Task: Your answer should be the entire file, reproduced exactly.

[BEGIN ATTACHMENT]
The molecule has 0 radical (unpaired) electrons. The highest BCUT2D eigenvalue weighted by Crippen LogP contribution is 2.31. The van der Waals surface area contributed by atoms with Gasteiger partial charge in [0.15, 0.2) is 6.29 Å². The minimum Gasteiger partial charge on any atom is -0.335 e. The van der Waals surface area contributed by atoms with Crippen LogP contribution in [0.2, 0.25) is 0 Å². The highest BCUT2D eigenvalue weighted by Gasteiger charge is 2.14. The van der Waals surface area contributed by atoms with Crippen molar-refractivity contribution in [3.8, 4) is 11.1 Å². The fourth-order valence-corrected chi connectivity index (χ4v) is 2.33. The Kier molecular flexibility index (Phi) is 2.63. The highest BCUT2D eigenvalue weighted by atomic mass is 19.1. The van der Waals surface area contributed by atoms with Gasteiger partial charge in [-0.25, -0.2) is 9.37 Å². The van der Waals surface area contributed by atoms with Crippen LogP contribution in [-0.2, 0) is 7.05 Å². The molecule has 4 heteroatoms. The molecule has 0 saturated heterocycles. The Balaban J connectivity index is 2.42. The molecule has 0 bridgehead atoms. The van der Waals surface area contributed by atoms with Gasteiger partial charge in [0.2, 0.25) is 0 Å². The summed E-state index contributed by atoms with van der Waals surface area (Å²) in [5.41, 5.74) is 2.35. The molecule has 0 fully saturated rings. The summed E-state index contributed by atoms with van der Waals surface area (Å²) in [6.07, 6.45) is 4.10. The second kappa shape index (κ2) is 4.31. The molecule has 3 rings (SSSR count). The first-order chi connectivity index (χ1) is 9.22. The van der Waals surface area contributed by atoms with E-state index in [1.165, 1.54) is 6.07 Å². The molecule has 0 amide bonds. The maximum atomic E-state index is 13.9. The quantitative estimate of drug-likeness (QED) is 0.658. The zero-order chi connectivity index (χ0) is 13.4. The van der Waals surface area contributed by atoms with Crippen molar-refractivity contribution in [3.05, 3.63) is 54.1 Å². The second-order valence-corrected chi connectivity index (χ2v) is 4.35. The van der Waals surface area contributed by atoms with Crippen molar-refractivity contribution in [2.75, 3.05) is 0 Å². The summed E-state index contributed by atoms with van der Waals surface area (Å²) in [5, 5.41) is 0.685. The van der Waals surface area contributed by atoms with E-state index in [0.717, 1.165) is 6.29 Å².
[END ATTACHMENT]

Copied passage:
The molecule has 0 radical (unpaired) electrons. The highest BCUT2D eigenvalue weighted by Crippen LogP contribution is 2.31. The van der Waals surface area contributed by atoms with Gasteiger partial charge in [0.15, 0.2) is 6.29 Å². The minimum Gasteiger partial charge on any atom is -0.335 e. The van der Waals surface area contributed by atoms with Crippen LogP contribution in [0.2, 0.25) is 0 Å². The highest BCUT2D eigenvalue weighted by Gasteiger charge is 2.14. The van der Waals surface area contributed by atoms with Crippen molar-refractivity contribution in [3.8, 4) is 11.1 Å². The fourth-order valence-corrected chi connectivity index (χ4v) is 2.33. The Kier molecular flexibility index (Phi) is 2.63. The highest BCUT2D eigenvalue weighted by atomic mass is 19.1. The van der Waals surface area contributed by atoms with Gasteiger partial charge in [-0.25, -0.2) is 9.37 Å². The van der Waals surface area contributed by atoms with Crippen LogP contribution in [-0.2, 0) is 7.05 Å². The molecule has 4 heteroatoms. The molecule has 0 saturated heterocycles. The Balaban J connectivity index is 2.42. The molecule has 0 bridgehead atoms. The van der Waals surface area contributed by atoms with Gasteiger partial charge in [0.2, 0.25) is 0 Å². The summed E-state index contributed by atoms with van der Waals surface area (Å²) in [5.41, 5.74) is 2.35. The molecule has 0 fully saturated rings. The summed E-state index contributed by atoms with van der Waals surface area (Å²) in [6.07, 6.45) is 4.10. The second kappa shape index (κ2) is 4.31. The molecule has 3 rings (SSSR count). The first-order chi connectivity index (χ1) is 9.22. The van der Waals surface area contributed by atoms with E-state index in [1.165, 1.54) is 6.07 Å². The molecule has 0 amide bonds. The maximum atomic E-state index is 13.9. The quantitative estimate of drug-likeness (QED) is 0.658. The zero-order chi connectivity index (χ0) is 13.4. The van der Waals surface area contributed by atoms with Crippen molar-refractivity contribution in [3.05, 3.63) is 54.1 Å². The second-order valence-corrected chi connectivity index (χ2v) is 4.35. The van der Waals surface area contributed by atoms with Crippen molar-refractivity contribution in [2.75, 3.05) is 0 Å². The summed E-state index contributed by atoms with van der Waals surface area (Å²) in [5, 5.41) is 0.685. The van der Waals surface area contributed by atoms with E-state index in [0.717, 1.165) is 6.29 Å².